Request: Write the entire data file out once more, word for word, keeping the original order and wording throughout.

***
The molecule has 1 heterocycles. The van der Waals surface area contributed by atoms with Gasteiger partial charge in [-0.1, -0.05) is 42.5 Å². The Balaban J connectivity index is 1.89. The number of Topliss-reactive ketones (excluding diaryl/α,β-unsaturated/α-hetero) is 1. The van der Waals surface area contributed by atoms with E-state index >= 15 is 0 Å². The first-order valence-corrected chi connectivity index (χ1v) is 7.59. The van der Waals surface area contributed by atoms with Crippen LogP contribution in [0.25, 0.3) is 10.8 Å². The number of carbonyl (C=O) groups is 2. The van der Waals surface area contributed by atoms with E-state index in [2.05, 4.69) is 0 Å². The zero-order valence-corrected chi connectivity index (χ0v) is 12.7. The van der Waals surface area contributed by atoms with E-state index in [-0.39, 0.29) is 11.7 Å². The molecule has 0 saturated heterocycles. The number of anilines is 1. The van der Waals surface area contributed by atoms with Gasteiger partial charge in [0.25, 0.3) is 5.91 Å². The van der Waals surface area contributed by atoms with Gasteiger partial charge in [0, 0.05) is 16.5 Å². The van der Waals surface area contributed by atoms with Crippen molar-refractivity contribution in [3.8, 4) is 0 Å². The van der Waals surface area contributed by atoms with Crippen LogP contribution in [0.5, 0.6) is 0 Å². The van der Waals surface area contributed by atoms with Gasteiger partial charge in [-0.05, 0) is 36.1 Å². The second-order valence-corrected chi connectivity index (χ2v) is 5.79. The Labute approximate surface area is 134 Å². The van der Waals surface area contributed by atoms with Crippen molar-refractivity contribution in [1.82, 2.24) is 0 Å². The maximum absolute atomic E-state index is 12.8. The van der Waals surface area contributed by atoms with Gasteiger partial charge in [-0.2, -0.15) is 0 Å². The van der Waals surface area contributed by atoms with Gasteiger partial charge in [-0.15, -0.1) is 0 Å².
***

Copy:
The molecule has 1 heterocycles. The van der Waals surface area contributed by atoms with Gasteiger partial charge in [-0.1, -0.05) is 42.5 Å². The Balaban J connectivity index is 1.89. The number of Topliss-reactive ketones (excluding diaryl/α,β-unsaturated/α-hetero) is 1. The van der Waals surface area contributed by atoms with E-state index >= 15 is 0 Å². The first-order valence-corrected chi connectivity index (χ1v) is 7.59. The van der Waals surface area contributed by atoms with Crippen LogP contribution in [0.25, 0.3) is 10.8 Å². The number of carbonyl (C=O) groups is 2. The van der Waals surface area contributed by atoms with E-state index in [2.05, 4.69) is 0 Å². The zero-order valence-corrected chi connectivity index (χ0v) is 12.7. The van der Waals surface area contributed by atoms with E-state index in [-0.39, 0.29) is 11.7 Å². The molecule has 0 saturated heterocycles. The number of anilines is 1. The van der Waals surface area contributed by atoms with Gasteiger partial charge in [0.25, 0.3) is 5.91 Å². The van der Waals surface area contributed by atoms with Gasteiger partial charge in [0, 0.05) is 16.5 Å². The van der Waals surface area contributed by atoms with Crippen molar-refractivity contribution in [3.8, 4) is 0 Å². The van der Waals surface area contributed by atoms with Crippen LogP contribution in [0.5, 0.6) is 0 Å². The van der Waals surface area contributed by atoms with Gasteiger partial charge in [-0.05, 0) is 36.1 Å². The second-order valence-corrected chi connectivity index (χ2v) is 5.79. The Labute approximate surface area is 134 Å². The van der Waals surface area contributed by atoms with Crippen molar-refractivity contribution in [1.82, 2.24) is 0 Å². The maximum absolute atomic E-state index is 12.8. The van der Waals surface area contributed by atoms with Gasteiger partial charge in [-0.2, -0.15) is 0 Å². The van der Waals surface area contributed by atoms with Gasteiger partial charge in [-0.15, -0.1) is 0 Å².